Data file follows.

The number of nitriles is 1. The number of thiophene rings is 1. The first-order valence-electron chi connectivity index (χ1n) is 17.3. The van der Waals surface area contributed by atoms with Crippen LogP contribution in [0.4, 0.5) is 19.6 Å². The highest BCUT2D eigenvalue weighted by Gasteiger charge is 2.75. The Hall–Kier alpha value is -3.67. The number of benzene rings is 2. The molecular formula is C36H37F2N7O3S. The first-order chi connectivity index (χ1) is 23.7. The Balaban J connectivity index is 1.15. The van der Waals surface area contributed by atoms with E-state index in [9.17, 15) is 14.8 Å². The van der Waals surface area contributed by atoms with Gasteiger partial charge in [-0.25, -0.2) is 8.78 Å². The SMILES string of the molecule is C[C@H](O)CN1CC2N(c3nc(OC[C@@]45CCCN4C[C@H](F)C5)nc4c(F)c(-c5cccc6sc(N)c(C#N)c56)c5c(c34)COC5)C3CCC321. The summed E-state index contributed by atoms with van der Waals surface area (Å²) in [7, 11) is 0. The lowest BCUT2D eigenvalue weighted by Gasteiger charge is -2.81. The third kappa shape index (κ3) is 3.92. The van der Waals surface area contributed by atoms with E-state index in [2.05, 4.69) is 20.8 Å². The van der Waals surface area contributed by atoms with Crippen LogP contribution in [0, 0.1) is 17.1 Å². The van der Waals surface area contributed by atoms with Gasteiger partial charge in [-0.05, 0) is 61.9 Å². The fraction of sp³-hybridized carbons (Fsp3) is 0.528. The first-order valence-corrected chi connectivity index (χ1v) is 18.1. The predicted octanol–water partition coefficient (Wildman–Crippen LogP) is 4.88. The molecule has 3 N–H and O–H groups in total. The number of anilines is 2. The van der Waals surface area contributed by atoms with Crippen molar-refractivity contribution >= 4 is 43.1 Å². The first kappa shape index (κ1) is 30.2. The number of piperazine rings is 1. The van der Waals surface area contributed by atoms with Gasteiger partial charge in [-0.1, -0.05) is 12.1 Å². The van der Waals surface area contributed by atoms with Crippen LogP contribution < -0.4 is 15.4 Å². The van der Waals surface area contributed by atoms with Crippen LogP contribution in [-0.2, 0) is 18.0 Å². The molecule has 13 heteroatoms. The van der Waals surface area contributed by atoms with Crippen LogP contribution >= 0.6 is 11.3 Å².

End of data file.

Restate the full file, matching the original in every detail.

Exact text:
The number of nitriles is 1. The number of thiophene rings is 1. The first-order valence-electron chi connectivity index (χ1n) is 17.3. The van der Waals surface area contributed by atoms with Crippen LogP contribution in [0.4, 0.5) is 19.6 Å². The highest BCUT2D eigenvalue weighted by Gasteiger charge is 2.75. The Hall–Kier alpha value is -3.67. The number of benzene rings is 2. The molecular formula is C36H37F2N7O3S. The first-order chi connectivity index (χ1) is 23.7. The Balaban J connectivity index is 1.15. The van der Waals surface area contributed by atoms with E-state index in [9.17, 15) is 14.8 Å². The van der Waals surface area contributed by atoms with Gasteiger partial charge in [-0.25, -0.2) is 8.78 Å². The SMILES string of the molecule is C[C@H](O)CN1CC2N(c3nc(OC[C@@]45CCCN4C[C@H](F)C5)nc4c(F)c(-c5cccc6sc(N)c(C#N)c56)c5c(c34)COC5)C3CCC321. The summed E-state index contributed by atoms with van der Waals surface area (Å²) in [7, 11) is 0. The lowest BCUT2D eigenvalue weighted by Gasteiger charge is -2.81. The third kappa shape index (κ3) is 3.92. The van der Waals surface area contributed by atoms with E-state index in [2.05, 4.69) is 20.8 Å². The van der Waals surface area contributed by atoms with Crippen LogP contribution in [0, 0.1) is 17.1 Å². The van der Waals surface area contributed by atoms with Gasteiger partial charge in [-0.05, 0) is 61.9 Å². The fraction of sp³-hybridized carbons (Fsp3) is 0.528. The first-order valence-corrected chi connectivity index (χ1v) is 18.1. The predicted octanol–water partition coefficient (Wildman–Crippen LogP) is 4.88. The molecule has 3 N–H and O–H groups in total. The number of anilines is 2. The van der Waals surface area contributed by atoms with Crippen molar-refractivity contribution >= 4 is 43.1 Å². The first kappa shape index (κ1) is 30.2. The number of piperazine rings is 1. The van der Waals surface area contributed by atoms with Gasteiger partial charge in [-0.1, -0.05) is 12.1 Å². The van der Waals surface area contributed by atoms with Crippen LogP contribution < -0.4 is 15.4 Å². The van der Waals surface area contributed by atoms with Crippen LogP contribution in [-0.2, 0) is 18.0 Å². The molecule has 13 heteroatoms. The van der Waals surface area contributed by atoms with Crippen LogP contribution >= 0.6 is 11.3 Å².